Geoff Stone's argument comes down, once again to "I want what I want and don't care what institutional structure of the federal government gives it to me and those similarly situated." Not exactly persuasive when it's essence is revealed, and this is doubly so when Stone's shaky historical assumptions--such as the incantation of the term un-American without reference to actual American history--are exposed as the propagandistic bunk that they are.


"That is, quite simply, un-American."

After all the complaining the left has done regarding being called "unpatriot" or "un-American" regarding their lack of support for the Iraq war I would've thought they would be judicious on the use of this particular brush. I guess not.

Claiming that religious affiliation and voting patterns results in illegitimacy of the results sounds awfully convenient. The voters have decided. Try convincing them they are right instead of insulting them. It's better the will of the people be enshrined then the policy preferences of a few men in black robs. Now that sounds "Un-American."



I think you're missing the point. It's not problematic if a law overlaps with religious belief or even originates with some religious tradition, e.g. murder or abolition. It is problematic if the only justification for that law is blind religious belief (and certainly if the law's only purpose is to deny equal liberty and protection of the law to particular groups. Unlike the instant case, murder and abolition of slavery can be justified by secular logic and employing reason. That is the important distinction - in the absence of religious doctrine, can you justify the law. If not, then I agree with Stone that you've got an establishment clause issue on your hands.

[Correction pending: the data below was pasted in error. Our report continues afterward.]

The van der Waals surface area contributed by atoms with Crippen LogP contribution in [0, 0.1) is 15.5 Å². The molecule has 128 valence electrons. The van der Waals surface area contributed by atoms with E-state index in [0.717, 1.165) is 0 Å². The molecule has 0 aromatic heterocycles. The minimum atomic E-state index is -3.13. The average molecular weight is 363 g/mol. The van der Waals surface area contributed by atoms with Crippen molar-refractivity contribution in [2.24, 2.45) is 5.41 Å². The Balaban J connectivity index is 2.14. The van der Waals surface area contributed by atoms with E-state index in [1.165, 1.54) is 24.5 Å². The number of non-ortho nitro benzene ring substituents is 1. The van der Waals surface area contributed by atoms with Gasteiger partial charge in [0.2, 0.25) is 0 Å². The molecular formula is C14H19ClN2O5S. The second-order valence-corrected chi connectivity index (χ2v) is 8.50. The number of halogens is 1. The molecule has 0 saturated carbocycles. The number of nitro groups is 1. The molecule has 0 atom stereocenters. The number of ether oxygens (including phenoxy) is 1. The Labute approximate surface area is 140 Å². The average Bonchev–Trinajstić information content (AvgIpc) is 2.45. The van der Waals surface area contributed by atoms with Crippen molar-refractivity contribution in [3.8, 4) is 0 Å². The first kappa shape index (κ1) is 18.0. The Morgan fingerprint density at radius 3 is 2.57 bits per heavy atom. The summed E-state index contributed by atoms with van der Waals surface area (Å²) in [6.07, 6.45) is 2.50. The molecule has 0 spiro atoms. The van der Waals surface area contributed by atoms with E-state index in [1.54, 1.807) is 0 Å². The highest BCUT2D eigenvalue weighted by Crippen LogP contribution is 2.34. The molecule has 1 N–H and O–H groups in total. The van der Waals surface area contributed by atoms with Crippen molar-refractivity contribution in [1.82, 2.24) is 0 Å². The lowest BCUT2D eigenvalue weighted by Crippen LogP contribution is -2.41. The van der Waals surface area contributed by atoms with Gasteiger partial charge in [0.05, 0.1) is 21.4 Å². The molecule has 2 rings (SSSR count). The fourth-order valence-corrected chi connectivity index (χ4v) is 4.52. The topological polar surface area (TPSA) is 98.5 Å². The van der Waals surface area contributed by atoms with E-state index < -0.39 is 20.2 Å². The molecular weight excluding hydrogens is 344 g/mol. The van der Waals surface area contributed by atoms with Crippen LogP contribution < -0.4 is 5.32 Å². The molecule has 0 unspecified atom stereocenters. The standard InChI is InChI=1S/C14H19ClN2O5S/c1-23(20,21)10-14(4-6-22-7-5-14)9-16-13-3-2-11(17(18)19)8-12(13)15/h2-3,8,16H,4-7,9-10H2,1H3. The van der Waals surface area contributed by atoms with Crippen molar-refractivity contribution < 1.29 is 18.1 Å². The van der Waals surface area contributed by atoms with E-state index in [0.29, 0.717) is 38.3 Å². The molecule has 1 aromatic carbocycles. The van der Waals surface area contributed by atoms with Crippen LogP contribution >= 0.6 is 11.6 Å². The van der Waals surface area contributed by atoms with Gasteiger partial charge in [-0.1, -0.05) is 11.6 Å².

Nathan, the argument for causation is certainly supported if you follow the money that supported the passage of Prop. 8. But more importantly, did you hear any justification for this law other than religious belief? I didn't.

Uzair, I'm with you. What is the point of having constitutional protections if you can amend the constitution my majority popular vote? All you need is a few hundred thousand signatures to get a constitutional amendment up for vote by ballot initiative in California. It is absurd.